Meet the Guy Who Co-Founded the Kickstarter for Breast Implants
Is MyFreeImplants.com a misogynist's online playground or the definition of modern feminism?
Jay Moore against a beautiful landscape.
MyFreeImplants.com may have been brought to your attention last week via tabloid coverage of Gemini Smith, a woman from the UK who successfully used the site to pay for her breast enhancement. In the off chance it wasn't, MFI.com calls itself the "social funding company that provides the only no cost alternative to expensive cosmetic surgery loans". Which is kind of what it does, but not necessarily what it is. Nothing comes for free - especially not breast implants.
The site is a mongrel of Kickstarter and Chaturbate; its aim is to match up women ("the girls") with men ("the donors") who will pay for their surgery. The women are invited to chat, send pictures and "go on cam" with the men in exchange for donations. Sometimes the men set challenges for money.
Anyone can join, provided you have an email address and a lot of time on your hands. I have both, so I signed up and the introductory email gave me some handy tips on how to get started, such as: "You will do much better on MyFreeImplants if you make friends. If you make enemies instead, it's going to be an uphill struggle for you."
When you log on as a girl, it looks like a live sex chat site. Each private message gives you just $1 (60p) towards surgery, which isn't a lot when you're trying to hit a £5,000 target. On the other hand, the donors and girls can negotiate prices for "custom videos and pictures". So it's obvious that while you don't have to delve into the explicit, reaching your monetary goal is a hell of a lot quicker if you do. The contest board has a list of competitions to enter, too, such as "sexiest legs on MFI", which awards a generous $10 (£6) to the winner.
Owen01 sets the general donor tone with his status: "Best UK pussy pics get the last of my special Xmas donations." However, not everyone is like Owen01. Some, like UK-based Flik, are simply looking for interaction. His bio specifically states that he does not want any pics. In fact, he says that "ladies that do send pics will not [get] any further [help]".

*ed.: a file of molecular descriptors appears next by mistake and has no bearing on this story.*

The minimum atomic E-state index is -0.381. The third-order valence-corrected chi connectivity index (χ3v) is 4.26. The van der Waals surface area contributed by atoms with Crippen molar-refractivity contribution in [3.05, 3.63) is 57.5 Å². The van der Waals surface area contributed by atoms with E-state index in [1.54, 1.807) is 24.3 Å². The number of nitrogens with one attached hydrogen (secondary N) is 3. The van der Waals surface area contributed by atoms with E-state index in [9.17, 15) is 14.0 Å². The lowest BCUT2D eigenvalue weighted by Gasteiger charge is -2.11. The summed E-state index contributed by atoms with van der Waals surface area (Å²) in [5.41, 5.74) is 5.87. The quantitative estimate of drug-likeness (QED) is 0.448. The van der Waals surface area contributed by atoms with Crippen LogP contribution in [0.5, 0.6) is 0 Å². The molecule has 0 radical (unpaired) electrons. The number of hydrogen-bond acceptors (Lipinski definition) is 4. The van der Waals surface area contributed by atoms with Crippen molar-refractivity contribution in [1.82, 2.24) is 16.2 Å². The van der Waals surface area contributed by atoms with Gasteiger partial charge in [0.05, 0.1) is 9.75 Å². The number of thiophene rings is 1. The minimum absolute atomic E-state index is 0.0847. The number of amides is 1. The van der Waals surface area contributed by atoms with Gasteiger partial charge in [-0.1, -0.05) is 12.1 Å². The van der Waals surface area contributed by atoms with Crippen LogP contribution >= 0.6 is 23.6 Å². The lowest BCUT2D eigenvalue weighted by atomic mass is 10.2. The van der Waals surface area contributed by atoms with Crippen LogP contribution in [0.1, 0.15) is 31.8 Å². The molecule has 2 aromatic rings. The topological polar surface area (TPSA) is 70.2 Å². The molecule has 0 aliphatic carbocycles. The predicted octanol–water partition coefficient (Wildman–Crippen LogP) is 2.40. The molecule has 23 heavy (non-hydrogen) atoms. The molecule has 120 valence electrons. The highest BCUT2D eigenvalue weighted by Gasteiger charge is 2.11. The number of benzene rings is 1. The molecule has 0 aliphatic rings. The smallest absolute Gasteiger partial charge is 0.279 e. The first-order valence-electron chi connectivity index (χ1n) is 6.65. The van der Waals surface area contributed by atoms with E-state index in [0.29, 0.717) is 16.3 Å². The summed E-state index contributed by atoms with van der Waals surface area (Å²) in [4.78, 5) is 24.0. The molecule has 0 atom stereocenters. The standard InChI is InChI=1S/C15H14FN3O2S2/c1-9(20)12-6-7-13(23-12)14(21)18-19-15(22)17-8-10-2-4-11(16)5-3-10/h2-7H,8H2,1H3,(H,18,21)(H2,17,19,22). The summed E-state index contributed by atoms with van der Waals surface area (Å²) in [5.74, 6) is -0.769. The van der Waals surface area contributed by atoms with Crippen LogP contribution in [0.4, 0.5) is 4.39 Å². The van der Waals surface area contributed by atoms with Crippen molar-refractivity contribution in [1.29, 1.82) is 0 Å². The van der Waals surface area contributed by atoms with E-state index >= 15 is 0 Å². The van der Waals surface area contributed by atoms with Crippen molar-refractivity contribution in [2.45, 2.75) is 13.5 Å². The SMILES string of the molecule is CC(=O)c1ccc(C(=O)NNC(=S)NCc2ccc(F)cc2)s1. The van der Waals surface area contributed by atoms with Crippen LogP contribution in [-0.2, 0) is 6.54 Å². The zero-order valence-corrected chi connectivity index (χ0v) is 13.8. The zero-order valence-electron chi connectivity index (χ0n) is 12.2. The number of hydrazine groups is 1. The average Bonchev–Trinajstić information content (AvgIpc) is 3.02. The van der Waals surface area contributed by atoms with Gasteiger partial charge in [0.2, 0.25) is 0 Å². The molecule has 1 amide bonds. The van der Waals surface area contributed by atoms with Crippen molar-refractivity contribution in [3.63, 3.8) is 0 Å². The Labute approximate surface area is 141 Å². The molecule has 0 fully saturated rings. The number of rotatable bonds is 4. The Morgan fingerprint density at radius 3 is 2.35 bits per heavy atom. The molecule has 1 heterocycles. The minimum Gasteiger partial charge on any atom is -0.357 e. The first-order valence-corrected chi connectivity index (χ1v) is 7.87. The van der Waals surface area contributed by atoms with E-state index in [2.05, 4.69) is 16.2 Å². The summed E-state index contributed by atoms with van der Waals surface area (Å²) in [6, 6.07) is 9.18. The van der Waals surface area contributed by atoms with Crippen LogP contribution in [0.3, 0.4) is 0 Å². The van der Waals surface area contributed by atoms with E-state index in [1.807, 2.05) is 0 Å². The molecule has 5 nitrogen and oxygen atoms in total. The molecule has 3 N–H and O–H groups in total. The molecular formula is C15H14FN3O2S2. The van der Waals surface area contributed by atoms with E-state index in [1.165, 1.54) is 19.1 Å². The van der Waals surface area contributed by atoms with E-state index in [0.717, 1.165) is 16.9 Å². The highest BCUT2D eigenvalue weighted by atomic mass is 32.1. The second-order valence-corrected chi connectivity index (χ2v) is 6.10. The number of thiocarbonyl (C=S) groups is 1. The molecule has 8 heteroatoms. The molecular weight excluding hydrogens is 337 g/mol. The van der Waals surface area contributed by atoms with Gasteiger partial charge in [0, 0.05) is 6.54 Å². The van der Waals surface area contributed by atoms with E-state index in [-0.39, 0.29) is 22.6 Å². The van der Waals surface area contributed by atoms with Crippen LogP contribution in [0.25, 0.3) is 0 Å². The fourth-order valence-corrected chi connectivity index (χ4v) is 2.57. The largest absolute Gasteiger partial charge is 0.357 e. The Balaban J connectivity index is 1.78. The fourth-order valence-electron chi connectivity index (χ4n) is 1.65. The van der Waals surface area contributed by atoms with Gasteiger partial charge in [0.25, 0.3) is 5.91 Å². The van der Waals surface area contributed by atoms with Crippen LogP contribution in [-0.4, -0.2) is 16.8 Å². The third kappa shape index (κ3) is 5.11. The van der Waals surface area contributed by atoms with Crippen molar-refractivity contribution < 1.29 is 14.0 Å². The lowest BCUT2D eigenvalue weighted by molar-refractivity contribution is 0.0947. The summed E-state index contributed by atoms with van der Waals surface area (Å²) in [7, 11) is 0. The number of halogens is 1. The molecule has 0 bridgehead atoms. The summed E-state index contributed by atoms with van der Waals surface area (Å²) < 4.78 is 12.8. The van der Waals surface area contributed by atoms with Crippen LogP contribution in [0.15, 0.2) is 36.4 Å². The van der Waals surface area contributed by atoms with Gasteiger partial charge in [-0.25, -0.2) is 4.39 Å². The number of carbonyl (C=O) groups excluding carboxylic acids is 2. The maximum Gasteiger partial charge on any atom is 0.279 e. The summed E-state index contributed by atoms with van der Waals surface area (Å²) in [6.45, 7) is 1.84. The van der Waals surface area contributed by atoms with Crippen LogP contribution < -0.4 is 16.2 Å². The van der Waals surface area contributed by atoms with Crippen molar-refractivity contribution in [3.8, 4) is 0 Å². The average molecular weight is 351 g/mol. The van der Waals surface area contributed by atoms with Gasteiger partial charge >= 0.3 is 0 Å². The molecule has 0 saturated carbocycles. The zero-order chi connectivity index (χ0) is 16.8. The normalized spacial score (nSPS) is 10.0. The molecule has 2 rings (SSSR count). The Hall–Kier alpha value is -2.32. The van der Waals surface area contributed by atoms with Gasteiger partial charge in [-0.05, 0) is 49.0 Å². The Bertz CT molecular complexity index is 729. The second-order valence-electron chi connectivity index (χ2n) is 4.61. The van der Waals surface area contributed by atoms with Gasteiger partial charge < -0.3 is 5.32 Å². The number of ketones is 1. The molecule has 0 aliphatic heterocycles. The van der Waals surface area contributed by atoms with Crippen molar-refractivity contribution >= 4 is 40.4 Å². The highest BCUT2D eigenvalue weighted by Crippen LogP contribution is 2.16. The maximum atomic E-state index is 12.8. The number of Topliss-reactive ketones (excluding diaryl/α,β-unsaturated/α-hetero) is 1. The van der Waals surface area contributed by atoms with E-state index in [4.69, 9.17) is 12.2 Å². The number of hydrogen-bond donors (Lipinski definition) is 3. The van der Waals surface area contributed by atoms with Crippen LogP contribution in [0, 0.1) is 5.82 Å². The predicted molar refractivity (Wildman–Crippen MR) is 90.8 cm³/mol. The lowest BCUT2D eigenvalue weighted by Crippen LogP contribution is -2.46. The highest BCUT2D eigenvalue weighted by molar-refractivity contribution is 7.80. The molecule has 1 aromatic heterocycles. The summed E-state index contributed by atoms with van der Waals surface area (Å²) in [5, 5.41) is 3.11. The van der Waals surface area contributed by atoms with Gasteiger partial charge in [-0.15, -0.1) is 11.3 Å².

Depending on which way you come at it, the site is one of two things: a misogynist's online playground, or the pinnacle of modern feminism - women setting out to get something they want, and doing what they want to do to get it. What's not so cut and dry, however, is how to view the donors. What exactly are their motives? The internet is full of free porn, so why barter for pictures and videos of naked women when they could just type that into Google and get it all for nothing?
I called up CEO and co-founder of the site, Jay Moore, to find out.
MyFreeImplants.com founders Jason Grunstra (second from left) and Jay Moore (right) with two women who presumably have something to do with their website.
VICE: Hi Jay. So how did you come up with the Kickstarter for boobs?
Jay Moore: The idea came about in 2005 at a bachelor party in Las Vegas. That's when we actually came up with the idea and started a website, just for a friend to test this idea out. She was successful in fundraising $5,500 (£3,280) in about four months. And then we started the full social network.
How many breast implants have you helped pay for so far?
About 1,200. So that's 2,400 boobs.
Some might say that the site enables the commodification of women's bodies - that it's a misogynistic concept at its basic level.